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Tuesday, August 3, 2010

Thinking Like An Artist



I always loved to draw, and I guess I still do, but my problem is that I can never get that image in my head to appear properly on the paper. It seems like it should be such an easy thing to do, but it's one of those genes that I just don't have, like caring about cars or understanding the appeal of reality television. Luckily, there are qualified artists out there willing to tolerate me long enough to illustrate my thoughts as best I can describe them.

That leads me to this point: I often find it hard to think like an artist. What's worse is that I'm sure that I think I can think like an artist, but I can't. Follow me on that one? While I have this image in my head that I can't draw, I have myself convinced that surely I can describe it using words, right? After all, that's what I do! I'm a writer! If only it were that easy.

Let's talk about the challenges of communicating with your artists. Read on for more.


Have you ever played the game where you look at a picture and have to describe it to someone else, who then draws it from your instructions? It's not as easy as it sounds. Here you are, looking at this simple stick-figure boat with a triangular sail, wavy lines for water, and a smiling sun in the upper corner, but trying to direct your vision of this simple picture to someone else requires more than just fancy literary footwork. There are all these details that the other person needs that you're not necessarily inclined to give. How big is the little half-moon that makes up the boat? What is the orientation of the triangle? How closely-spaced are the waves that make up the water, and what, exactly, is the position of the sun? Sure, you could tell them to draw a sailboat, but would it look like your picture? Not likely.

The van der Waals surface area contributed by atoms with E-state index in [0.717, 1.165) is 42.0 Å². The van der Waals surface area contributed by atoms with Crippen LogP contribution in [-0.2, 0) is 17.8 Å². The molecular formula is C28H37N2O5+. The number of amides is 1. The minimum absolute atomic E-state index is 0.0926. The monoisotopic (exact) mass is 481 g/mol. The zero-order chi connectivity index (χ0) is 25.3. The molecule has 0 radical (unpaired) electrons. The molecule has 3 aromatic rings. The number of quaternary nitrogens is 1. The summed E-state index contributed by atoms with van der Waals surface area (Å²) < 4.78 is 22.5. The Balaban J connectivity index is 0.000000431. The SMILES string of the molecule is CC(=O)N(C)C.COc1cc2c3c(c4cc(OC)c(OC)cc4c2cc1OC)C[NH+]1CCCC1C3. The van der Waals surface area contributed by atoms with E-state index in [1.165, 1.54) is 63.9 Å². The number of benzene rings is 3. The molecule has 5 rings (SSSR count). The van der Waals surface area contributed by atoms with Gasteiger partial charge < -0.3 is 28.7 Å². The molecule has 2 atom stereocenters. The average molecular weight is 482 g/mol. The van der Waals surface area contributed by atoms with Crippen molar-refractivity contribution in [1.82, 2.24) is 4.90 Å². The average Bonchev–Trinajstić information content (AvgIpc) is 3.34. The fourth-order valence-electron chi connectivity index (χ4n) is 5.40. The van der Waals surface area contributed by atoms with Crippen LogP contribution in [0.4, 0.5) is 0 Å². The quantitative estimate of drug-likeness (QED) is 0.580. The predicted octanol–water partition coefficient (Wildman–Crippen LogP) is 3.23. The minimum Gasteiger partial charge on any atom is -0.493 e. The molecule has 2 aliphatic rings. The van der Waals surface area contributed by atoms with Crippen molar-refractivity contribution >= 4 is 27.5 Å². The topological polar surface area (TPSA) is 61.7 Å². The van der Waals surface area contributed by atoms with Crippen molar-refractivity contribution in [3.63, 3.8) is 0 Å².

In writing my Complete Characters, I'm facing similar challenges. In my head, the character already exists, but my artist can't see the person that I've created in my mind. I describe a knight; everyone knows what a knight looks like, right? What type of armor is he wearing? How tall is he? What does the helmet look like? Is he even wearing a helmet, or is it off to better see the character's features? Hair color? Eye color? Skin color?

Even if those things are fairly obvious, a good artist needs to know more, so he or she can really put some life into the character. Is he a kind man, or cruel? Does he have a family? Is he a Lord or some hired soldier? Does he love the tournament, or live for real battle?

Could you draw a character if I were to answer all of the above? Even after answering all of these things, I find that the artist comes back to me with something that I clearly overlooked, but to the artist who is trying to form this imaginary person in his or her own mind for the first time, is an obvious omission. Does he have a beard? How old is he? What heraldic elements are emblazoned on his armor? It never fails that I miss something important, but a good artist never fails to call me on it. That's what they do! They're artists!

As I walk down that publishing road, I continue to be amazed at the sorts of new challenges that spring up. But, I guess that's half the fun.

4 comments:

A.L. said...